“One love, one heart. Let’s get together and feel all right” – One Love By Bob Marley
My dog is a three year old shelter mutt. I found him in a random pet store in the middle of Marietta, Ohio while I was killing time waiting on my ex husband. He had been at the pet store for three days and was almost a promotional pet to encourage people to visit the shelter. I spent a few hours with him that day in the pet store and when we left for the weekend I had signed adoption papers. The shelter that was housing him found him in a lumbar yard, and that’s about all I really know about the first year of his life before I adopted him. I seem to be the only one who accepts not knowing his genetic make-up.
People ask all the time what he is and my response is always this, “he’s my shelter mutt.” My response is then followed by blank stare with an inquisitive look at Carson. Before they even speak I say “the shelter said that he’s a miniature pincher and hound mix.” Because that’s actually what his paperwork says, and for whatever reason I want to appease the people who are hunting for his ancestry. The responses I get range from a confused, “oh ok, well he’s adorable” to a flat out, “no that’s not what he is” followed by an insertion of their opinion.
I have one question to all of you. Does it really matter? If you want to know what breed he is because you want to get a dog that’s of that breed, that’s perfectly acceptable. Once you hear that he’s a shelter mutt, why is that not an acceptable answer? We transfer this same skepticism into our daily lives with each other. When we meet someone new we always ask where they are from. We all do it, but try this… When someone asks you what you are, try saying “I’m American” and see the baffled look you get in return. Even when I was volunteering in Ghana I was asked where I was from. When I said I’m American or I’m from the United States I was asked which state I lived in. Again, some out of genuine curiosity, but other out of the need to place an identity to me, just like my dog. If he’s not a pure bread dog or I don’t know exactly what combination of breed he is, does that make him less or a dog? That doesn’t take away the fact that he’s my best friend and companion. He’s the one who has been consistently there for me through the past few years of my life (and they have been a hell of a few years). In our generation we are hell bent on loving people for who they are, for what color their skin is, for their religious and cultural preferences. We are striving for the “one love” dream that Bob Marley sings about.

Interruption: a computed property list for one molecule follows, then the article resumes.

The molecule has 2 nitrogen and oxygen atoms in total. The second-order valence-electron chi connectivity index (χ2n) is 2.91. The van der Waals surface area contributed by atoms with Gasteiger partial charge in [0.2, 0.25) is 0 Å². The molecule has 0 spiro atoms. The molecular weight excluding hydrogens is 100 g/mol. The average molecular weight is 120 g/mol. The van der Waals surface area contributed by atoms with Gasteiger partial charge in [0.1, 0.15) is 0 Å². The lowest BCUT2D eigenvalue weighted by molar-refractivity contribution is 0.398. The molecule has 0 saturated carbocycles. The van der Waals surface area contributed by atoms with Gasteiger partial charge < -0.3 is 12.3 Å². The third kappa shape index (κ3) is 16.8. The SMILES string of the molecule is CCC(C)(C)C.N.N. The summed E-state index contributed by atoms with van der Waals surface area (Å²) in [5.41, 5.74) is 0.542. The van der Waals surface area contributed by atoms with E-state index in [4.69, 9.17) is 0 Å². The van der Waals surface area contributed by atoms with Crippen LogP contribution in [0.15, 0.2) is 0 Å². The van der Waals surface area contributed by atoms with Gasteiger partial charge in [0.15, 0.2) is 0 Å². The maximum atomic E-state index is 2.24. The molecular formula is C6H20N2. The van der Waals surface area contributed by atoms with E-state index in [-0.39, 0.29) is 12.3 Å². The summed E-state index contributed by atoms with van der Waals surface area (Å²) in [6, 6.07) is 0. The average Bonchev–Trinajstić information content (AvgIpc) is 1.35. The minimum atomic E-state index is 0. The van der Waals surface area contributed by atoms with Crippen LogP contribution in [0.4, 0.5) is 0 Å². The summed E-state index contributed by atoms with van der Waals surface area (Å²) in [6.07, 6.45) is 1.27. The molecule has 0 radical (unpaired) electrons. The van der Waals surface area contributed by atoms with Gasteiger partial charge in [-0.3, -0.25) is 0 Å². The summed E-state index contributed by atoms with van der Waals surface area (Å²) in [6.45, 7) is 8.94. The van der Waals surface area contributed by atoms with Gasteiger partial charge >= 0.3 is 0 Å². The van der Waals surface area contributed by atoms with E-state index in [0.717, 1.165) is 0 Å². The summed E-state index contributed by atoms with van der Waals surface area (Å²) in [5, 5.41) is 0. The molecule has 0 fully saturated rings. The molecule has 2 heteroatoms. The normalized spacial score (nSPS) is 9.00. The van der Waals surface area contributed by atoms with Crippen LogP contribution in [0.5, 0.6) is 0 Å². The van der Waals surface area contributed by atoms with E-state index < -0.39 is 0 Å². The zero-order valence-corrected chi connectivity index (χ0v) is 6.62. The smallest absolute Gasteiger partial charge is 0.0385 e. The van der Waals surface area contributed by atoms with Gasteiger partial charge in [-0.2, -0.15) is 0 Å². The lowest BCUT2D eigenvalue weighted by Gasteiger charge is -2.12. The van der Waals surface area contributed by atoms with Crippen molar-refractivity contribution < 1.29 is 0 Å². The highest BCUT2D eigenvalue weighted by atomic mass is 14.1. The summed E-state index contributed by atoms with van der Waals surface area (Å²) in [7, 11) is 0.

My heritage and my dog’s breed history is definitely a part of who we are. I can’t deny that because that’s where our hair color, eye color, and skin tone come from, that’s science. I want to look at people for who they are, what they think and feel, I want to judge if they are someone I want in my life based on their personality and character traits. I don’t need to scrutinize what their background. I will love you for you just as I love my dog for the shelter mutt that he is.
Feature photo credit: Chasing Eden Photography